Archive for August, 2008

New Software: HRFun (OS X)

I have been spending a fair amount of time learning the Objective-C programming language lately. While I spend most of my time in Matlab, I am thinking about writing some Mac OS X applications in the future. For those of you who are looking to do the same I can highly recommend the Aaron Hillegass […]

August 23, 2008 • Posted in: CogNeuro, MRI • No Comments

Quote of the Week – Tukey

“The combination of some data and an aching desire for an answer does not ensure that a reasonable answer can be extracted from a given body of data.” – John W. Tukey, 1986

August 18, 2008 • Posted in: Quotes, Statistics • No Comments

Brain Art: Axial Mosaic

This is a piece we did as a cover illustration for the journal Human Brain Mapping. It depicts an axial slice of the brain composed of smaller images in the axial, sagittal, and coronal planes. To get the smaller images we used a simple Matlab script to go through each subject’s high-resolution 3D anatomical image […]

August 13, 2008 • Posted in: CogNeuro, MRI • No Comments

Prefrontal.org anniversary!

Truth be told we are a few weeks past the one year mark. Still, I couldn’t be happier about the degree of progress this blog has made in the last twelve months. What began as a simple motivation to practice writing has slowly evolved to become a more complete personal weblog of developmental cognitive neuroscience. […]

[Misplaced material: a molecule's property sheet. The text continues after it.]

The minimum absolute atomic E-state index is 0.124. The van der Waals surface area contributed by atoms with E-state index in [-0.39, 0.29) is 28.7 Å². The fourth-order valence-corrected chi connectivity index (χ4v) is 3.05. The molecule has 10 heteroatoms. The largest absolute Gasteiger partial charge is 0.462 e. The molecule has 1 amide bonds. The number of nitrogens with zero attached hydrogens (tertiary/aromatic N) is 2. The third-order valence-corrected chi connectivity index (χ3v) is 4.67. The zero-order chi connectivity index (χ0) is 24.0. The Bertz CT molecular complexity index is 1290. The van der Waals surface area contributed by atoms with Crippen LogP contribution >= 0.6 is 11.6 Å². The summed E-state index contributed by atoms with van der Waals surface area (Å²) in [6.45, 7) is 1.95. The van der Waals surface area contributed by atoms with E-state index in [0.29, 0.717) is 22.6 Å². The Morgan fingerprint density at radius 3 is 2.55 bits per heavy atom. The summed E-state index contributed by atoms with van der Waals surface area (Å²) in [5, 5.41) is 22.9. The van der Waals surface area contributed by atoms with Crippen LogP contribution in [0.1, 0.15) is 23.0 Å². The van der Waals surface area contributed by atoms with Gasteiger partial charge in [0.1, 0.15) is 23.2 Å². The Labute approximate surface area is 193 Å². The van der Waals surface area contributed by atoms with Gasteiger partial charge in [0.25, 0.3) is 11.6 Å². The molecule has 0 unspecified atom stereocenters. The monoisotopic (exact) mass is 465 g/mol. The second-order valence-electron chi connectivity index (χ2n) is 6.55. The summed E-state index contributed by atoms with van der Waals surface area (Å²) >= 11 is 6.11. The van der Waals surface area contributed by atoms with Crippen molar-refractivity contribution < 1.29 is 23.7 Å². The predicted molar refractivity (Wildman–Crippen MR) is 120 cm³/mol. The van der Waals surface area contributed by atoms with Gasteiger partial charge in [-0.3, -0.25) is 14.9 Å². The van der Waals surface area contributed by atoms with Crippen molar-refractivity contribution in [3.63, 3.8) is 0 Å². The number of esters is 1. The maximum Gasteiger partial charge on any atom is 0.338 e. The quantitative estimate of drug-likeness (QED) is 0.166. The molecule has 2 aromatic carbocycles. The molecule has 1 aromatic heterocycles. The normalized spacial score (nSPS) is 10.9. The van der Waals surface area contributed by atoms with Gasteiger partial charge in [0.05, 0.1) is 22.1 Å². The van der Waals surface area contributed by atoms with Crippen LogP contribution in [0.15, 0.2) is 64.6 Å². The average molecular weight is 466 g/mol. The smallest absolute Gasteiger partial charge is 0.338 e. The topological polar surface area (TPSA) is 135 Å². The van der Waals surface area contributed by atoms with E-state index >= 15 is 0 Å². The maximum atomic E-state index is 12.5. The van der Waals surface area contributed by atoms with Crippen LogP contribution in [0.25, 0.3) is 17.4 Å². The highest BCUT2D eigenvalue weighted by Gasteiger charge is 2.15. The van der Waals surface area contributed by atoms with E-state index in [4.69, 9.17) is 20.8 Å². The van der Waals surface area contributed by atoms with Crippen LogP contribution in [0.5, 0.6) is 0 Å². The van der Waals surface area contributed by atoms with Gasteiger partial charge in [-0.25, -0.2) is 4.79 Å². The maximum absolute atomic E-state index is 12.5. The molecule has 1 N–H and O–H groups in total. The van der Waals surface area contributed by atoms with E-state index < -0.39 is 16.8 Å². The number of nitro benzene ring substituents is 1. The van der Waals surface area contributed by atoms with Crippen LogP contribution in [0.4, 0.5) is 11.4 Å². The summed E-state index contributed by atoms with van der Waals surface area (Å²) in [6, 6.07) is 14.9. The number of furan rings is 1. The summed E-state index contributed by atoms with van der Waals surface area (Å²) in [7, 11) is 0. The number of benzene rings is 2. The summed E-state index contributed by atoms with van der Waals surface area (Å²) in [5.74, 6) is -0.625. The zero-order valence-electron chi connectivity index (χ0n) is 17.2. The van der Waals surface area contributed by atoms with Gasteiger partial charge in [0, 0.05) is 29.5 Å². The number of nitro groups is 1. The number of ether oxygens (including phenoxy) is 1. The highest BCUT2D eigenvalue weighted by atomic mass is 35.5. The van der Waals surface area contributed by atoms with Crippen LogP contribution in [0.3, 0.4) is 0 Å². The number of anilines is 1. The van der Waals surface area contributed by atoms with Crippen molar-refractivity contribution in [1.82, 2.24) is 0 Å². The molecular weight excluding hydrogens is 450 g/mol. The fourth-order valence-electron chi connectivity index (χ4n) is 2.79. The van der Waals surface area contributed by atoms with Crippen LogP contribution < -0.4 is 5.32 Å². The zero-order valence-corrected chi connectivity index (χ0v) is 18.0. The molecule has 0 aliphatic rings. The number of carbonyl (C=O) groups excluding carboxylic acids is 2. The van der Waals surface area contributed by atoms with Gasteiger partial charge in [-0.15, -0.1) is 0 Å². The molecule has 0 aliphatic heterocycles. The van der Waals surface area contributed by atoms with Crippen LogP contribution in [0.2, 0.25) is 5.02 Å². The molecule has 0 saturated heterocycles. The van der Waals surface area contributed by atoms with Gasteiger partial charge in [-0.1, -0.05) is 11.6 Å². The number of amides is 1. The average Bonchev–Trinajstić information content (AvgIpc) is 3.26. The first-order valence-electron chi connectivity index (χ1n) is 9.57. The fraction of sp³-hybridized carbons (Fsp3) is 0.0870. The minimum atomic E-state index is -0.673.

August 10, 2008 • Posted in: Meta • No Comments

Quote of the Week – Fisher

“Modern statisticians are familiar with the notion that any finite body of data contains only a limited amount of information on any point under examination; that this limit is set by the nature of the data themselves, and cannot be increased by any amount of ingenuity expended in their statistical examination: that the statistician’s task, […]

August 8, 2008 • Posted in: Quotes, Statistics • No Comments

Summer Heatwave

Santa Barbara is an absolutely horrible place to be in the summertime. I mean, come on, 77 degrees? Who can stand that?

August 8, 2008 • Posted in: Meta • No Comments

Principal Components of Individual Differences

I have been spending the last few weeks exploring principal components analysis (PCA) of functional imaging data. PCA has been around for over a century, having first been invented by Karl Pearson in 1901. I have always been taught that PCA was a powerful data reduction technique, allowing a handful of components to represent the […]

August 6, 2008 • Posted in: Statistics • No Comments